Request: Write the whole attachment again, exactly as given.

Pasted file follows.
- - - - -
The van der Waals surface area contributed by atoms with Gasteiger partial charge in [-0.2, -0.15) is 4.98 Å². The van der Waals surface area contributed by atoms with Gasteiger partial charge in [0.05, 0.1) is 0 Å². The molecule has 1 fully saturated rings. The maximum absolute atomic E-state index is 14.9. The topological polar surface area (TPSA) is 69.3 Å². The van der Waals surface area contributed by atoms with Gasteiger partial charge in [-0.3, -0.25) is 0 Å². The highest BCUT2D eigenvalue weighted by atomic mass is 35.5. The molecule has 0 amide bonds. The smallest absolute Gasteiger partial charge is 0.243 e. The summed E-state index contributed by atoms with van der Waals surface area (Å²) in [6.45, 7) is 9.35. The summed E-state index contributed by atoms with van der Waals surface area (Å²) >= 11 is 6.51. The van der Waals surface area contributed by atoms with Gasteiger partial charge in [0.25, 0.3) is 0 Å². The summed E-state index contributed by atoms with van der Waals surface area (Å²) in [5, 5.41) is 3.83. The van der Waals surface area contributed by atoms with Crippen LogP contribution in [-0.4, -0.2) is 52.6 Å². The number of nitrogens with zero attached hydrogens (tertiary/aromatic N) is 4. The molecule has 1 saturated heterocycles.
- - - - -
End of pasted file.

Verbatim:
The van der Waals surface area contributed by atoms with Gasteiger partial charge in [-0.2, -0.15) is 4.98 Å². The van der Waals surface area contributed by atoms with Gasteiger partial charge in [0.05, 0.1) is 0 Å². The molecule has 1 fully saturated rings. The maximum absolute atomic E-state index is 14.9. The topological polar surface area (TPSA) is 69.3 Å². The van der Waals surface area contributed by atoms with Gasteiger partial charge in [-0.3, -0.25) is 0 Å². The highest BCUT2D eigenvalue weighted by atomic mass is 35.5. The molecule has 0 amide bonds. The smallest absolute Gasteiger partial charge is 0.243 e. The summed E-state index contributed by atoms with van der Waals surface area (Å²) in [6.45, 7) is 9.35. The summed E-state index contributed by atoms with van der Waals surface area (Å²) >= 11 is 6.51. The van der Waals surface area contributed by atoms with Gasteiger partial charge in [0.25, 0.3) is 0 Å². The summed E-state index contributed by atoms with van der Waals surface area (Å²) in [5, 5.41) is 3.83. The van der Waals surface area contributed by atoms with Crippen LogP contribution in [-0.4, -0.2) is 52.6 Å². The number of nitrogens with zero attached hydrogens (tertiary/aromatic N) is 4. The molecule has 1 saturated heterocycles.